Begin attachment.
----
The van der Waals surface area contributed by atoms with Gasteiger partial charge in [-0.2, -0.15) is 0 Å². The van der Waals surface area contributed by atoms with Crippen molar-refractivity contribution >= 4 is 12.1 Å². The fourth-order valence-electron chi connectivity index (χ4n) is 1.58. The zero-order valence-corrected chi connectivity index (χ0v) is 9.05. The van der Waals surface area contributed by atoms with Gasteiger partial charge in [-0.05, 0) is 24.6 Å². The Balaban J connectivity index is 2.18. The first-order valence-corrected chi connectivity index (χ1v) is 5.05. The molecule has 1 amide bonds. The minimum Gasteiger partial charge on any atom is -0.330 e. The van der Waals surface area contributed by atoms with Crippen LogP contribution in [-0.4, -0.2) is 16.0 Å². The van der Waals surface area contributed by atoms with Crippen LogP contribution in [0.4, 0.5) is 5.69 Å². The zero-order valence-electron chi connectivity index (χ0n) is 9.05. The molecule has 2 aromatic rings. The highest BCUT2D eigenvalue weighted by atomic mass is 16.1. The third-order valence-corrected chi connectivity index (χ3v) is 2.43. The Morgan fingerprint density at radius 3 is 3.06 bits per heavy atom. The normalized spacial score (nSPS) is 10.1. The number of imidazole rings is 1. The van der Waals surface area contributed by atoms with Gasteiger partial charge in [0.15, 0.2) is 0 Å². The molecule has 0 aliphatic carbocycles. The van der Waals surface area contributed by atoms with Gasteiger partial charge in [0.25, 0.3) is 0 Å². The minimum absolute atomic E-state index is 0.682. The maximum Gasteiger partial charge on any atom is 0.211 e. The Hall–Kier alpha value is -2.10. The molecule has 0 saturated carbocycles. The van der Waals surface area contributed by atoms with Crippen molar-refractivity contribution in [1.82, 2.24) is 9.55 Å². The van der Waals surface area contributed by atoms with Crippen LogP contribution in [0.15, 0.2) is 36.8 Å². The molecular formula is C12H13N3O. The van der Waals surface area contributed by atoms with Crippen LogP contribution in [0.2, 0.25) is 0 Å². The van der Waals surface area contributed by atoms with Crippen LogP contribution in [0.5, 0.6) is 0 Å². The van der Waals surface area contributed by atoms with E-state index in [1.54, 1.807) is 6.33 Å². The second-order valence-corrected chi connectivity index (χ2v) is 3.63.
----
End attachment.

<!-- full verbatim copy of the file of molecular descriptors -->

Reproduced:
The van der Waals surface area contributed by atoms with Gasteiger partial charge in [-0.2, -0.15) is 0 Å². The van der Waals surface area contributed by atoms with Crippen molar-refractivity contribution >= 4 is 12.1 Å². The fourth-order valence-electron chi connectivity index (χ4n) is 1.58. The zero-order valence-corrected chi connectivity index (χ0v) is 9.05. The van der Waals surface area contributed by atoms with Gasteiger partial charge in [-0.05, 0) is 24.6 Å². The Balaban J connectivity index is 2.18. The first-order valence-corrected chi connectivity index (χ1v) is 5.05. The molecule has 1 amide bonds. The minimum Gasteiger partial charge on any atom is -0.330 e. The van der Waals surface area contributed by atoms with Crippen LogP contribution in [-0.4, -0.2) is 16.0 Å². The van der Waals surface area contributed by atoms with Crippen LogP contribution in [0.4, 0.5) is 5.69 Å². The zero-order valence-electron chi connectivity index (χ0n) is 9.05. The molecule has 2 aromatic rings. The highest BCUT2D eigenvalue weighted by atomic mass is 16.1. The third-order valence-corrected chi connectivity index (χ3v) is 2.43. The Morgan fingerprint density at radius 3 is 3.06 bits per heavy atom. The normalized spacial score (nSPS) is 10.1. The number of imidazole rings is 1. The van der Waals surface area contributed by atoms with Gasteiger partial charge in [0.15, 0.2) is 0 Å². The molecule has 0 aliphatic carbocycles. The van der Waals surface area contributed by atoms with Gasteiger partial charge in [0.25, 0.3) is 0 Å². The minimum absolute atomic E-state index is 0.682. The maximum Gasteiger partial charge on any atom is 0.211 e. The Hall–Kier alpha value is -2.10. The molecule has 0 saturated carbocycles. The van der Waals surface area contributed by atoms with Crippen molar-refractivity contribution in [1.82, 2.24) is 9.55 Å². The van der Waals surface area contributed by atoms with Crippen LogP contribution in [0.15, 0.2) is 36.8 Å². The molecular formula is C12H13N3O. The van der Waals surface area contributed by atoms with Crippen LogP contribution in [0.2, 0.25) is 0 Å². The van der Waals surface area contributed by atoms with Crippen LogP contribution in [0.5, 0.6) is 0 Å². The van der Waals surface area contributed by atoms with E-state index in [1.54, 1.807) is 6.33 Å². The second-order valence-corrected chi connectivity index (χ2v) is 3.63.